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Monday, June 24, 2024
<p>Grow Radio founder Bill Bryson sits in his radio studio located in downtown Gainesville.</p>

Grow Radio founder Bill Bryson sits in his radio studio located in downtown Gainesville.

One Gainesville man has planted the radio seed and is watching it grow.

Bill Bryson, founder and manager of Grow Radio, Gainesville's community Internet radio station, has seen his business triple in listeners during the past eight months, according to disc jockey and friend Dale Gunnoe.

"When he sees a need for something in the community, he makes it happen," Gunnoe said.

The road to filling the niche of Gainesville's community radio stations is just one of the ways Bryson has brought music to the area. This is obvious in his long resume of notable music and business accomplishments, many of which laid the groundwork for the Gainesville music community as we know it.

"Bill has dedicated his entire adult life to bringing music to the people," said Chris Coates, Grow Radio DJ and friend of Bryson.

Discovering Gainesville's Need For Music

Bryson spends his days managing Grow Radio, but his roots in the music business began at an early age.

His musical interests were fueled by his experience living in England in the late 1970s and early 1980s, a period defined by British punk rock and new wave music.

"I was exposed to a lot of music I never would have known in suburban Indianapolis and am grateful for the cultural exposure that shaped my later passion for music," Bryson said.

During college at the University of North Carolina at Chapel Hill, Bryson worked as a promoter at a famous independent music club and a DJ at a student radio station. Here, he got his first exposure to the kind of college-driven indie music that drives his station today.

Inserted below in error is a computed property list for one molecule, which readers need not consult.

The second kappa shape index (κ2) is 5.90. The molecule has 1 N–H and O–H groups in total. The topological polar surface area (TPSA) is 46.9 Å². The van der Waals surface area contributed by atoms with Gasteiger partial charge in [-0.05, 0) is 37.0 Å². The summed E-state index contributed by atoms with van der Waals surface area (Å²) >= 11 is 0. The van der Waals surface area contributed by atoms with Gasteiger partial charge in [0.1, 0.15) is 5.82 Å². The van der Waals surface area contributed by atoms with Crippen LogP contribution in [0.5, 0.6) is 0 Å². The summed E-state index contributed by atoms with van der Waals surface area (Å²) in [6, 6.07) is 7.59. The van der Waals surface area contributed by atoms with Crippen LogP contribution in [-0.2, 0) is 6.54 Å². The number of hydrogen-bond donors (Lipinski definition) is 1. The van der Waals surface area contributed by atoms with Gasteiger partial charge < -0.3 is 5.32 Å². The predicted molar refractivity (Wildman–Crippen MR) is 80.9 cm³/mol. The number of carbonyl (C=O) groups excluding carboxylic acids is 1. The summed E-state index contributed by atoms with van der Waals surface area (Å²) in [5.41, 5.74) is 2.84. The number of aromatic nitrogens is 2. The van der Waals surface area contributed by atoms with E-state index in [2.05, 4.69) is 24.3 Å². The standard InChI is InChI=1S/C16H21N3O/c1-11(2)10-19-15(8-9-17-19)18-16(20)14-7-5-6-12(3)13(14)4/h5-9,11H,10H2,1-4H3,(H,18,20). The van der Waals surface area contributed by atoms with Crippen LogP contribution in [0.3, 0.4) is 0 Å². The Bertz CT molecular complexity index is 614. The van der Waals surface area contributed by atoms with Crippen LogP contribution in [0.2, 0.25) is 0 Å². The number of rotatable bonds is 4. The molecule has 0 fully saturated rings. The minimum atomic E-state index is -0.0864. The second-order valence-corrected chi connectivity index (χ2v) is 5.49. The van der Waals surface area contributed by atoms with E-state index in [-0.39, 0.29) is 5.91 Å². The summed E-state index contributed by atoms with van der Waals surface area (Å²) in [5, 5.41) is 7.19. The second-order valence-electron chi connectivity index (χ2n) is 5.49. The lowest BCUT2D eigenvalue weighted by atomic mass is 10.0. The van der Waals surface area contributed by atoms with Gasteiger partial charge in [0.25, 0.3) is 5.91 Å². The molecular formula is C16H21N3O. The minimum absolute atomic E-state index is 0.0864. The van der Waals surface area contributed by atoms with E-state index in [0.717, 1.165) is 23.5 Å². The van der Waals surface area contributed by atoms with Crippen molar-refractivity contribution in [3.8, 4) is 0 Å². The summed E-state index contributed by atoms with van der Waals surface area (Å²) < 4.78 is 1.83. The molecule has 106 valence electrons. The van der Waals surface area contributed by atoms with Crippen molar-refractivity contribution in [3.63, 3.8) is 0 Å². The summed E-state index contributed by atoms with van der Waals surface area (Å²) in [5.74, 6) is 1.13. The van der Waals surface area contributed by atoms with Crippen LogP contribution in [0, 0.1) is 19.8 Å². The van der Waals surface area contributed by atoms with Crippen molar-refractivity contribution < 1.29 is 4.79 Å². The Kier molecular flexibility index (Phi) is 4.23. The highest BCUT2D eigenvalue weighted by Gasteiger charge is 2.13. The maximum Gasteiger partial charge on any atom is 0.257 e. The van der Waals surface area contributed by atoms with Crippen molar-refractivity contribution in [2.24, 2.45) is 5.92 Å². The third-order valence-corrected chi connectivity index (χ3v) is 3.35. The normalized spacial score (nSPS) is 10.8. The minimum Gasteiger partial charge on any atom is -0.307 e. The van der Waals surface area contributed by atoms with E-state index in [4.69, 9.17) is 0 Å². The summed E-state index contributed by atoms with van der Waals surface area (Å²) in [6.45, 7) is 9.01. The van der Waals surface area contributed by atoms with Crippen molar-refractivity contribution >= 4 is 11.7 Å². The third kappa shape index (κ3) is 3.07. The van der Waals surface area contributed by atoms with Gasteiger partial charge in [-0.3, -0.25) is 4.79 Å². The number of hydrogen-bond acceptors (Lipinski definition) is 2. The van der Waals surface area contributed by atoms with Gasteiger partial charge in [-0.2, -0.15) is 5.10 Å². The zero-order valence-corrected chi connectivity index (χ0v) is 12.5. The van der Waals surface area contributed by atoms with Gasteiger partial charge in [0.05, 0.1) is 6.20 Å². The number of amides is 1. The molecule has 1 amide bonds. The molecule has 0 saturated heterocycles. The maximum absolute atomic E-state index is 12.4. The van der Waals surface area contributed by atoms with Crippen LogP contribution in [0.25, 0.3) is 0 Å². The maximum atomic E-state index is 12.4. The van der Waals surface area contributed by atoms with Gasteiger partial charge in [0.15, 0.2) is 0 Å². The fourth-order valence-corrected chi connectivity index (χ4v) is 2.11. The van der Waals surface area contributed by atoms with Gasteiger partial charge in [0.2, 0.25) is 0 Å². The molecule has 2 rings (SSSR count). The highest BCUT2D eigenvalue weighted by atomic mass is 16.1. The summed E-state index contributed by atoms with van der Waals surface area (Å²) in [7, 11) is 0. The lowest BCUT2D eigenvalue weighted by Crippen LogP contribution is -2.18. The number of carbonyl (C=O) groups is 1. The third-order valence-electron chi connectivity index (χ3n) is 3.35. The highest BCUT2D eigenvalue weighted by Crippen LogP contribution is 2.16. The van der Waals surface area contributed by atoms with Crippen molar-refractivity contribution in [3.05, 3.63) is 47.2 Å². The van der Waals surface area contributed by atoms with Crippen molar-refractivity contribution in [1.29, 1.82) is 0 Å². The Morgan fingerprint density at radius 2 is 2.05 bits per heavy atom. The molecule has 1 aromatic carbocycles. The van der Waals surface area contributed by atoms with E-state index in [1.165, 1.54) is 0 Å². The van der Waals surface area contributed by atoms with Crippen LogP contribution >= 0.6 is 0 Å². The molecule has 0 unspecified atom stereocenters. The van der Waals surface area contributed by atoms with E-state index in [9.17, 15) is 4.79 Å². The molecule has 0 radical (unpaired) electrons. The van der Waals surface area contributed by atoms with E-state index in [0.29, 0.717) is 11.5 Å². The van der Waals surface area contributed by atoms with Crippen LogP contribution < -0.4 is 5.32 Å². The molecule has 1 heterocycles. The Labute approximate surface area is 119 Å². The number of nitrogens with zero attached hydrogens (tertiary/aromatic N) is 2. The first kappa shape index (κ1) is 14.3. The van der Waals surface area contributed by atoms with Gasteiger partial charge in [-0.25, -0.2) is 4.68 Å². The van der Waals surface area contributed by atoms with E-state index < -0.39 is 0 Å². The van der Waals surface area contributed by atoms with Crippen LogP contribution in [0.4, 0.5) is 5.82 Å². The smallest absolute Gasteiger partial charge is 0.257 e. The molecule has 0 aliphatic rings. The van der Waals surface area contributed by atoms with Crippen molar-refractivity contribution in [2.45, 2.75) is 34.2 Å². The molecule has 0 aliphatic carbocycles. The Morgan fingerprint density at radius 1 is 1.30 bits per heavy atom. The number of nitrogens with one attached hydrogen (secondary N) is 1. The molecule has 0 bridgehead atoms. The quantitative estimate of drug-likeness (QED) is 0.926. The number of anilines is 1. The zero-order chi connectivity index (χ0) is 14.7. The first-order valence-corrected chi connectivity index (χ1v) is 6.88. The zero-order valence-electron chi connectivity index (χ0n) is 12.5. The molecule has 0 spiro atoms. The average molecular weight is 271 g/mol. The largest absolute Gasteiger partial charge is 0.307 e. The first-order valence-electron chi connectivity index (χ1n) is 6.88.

While visiting a friend who owned a record store in Gainesville, Bryson noticed the town's need for a music venue. Using contacts he attained from the club and radio scene, Bryson opened the Covered Dish in Gainesville in 1992. The rock club soon became Gainesville's premier live music destination, booking many up-and-coming bands.

Bringing Live Music to Gainesville

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"Somehow, he was able to do what no one else could do before and, frankly, since, get prominent indie and punk bands to make the trek down to Gainesville, a city they would otherwise skip to do the Tampa-Orlando-Jacksonville loop," Coates said. "I met many of my musical heroes at Covered Dish."

In 1994, Dave Matthews Band played its first concert in Florida at the Covered Dish. Green Day also played there before it was signed to a record label.

"Bill is too humble to cop to this, but he is on a first-name basis with just about every figure in the music scene you can think of," Coates said. "I'm one to announce to the world when I've met someone famous, but you would have to ask Bill directly if he knows someone, and then you get a story so cool you are left speechless."

Musicians such as Jello Biafra of the Dead Kennedys and Jonathan Richman of The Modern Lovers are a few notable friends of Bryson. Richman has performed in-studio at Grow Radio, guest DJ'd and taken call-in questions from listeners. Mike Watt, a punk luminary most well-known for his band The Minutemen, has also joined Bill in-studio before gigs at Common Grounds.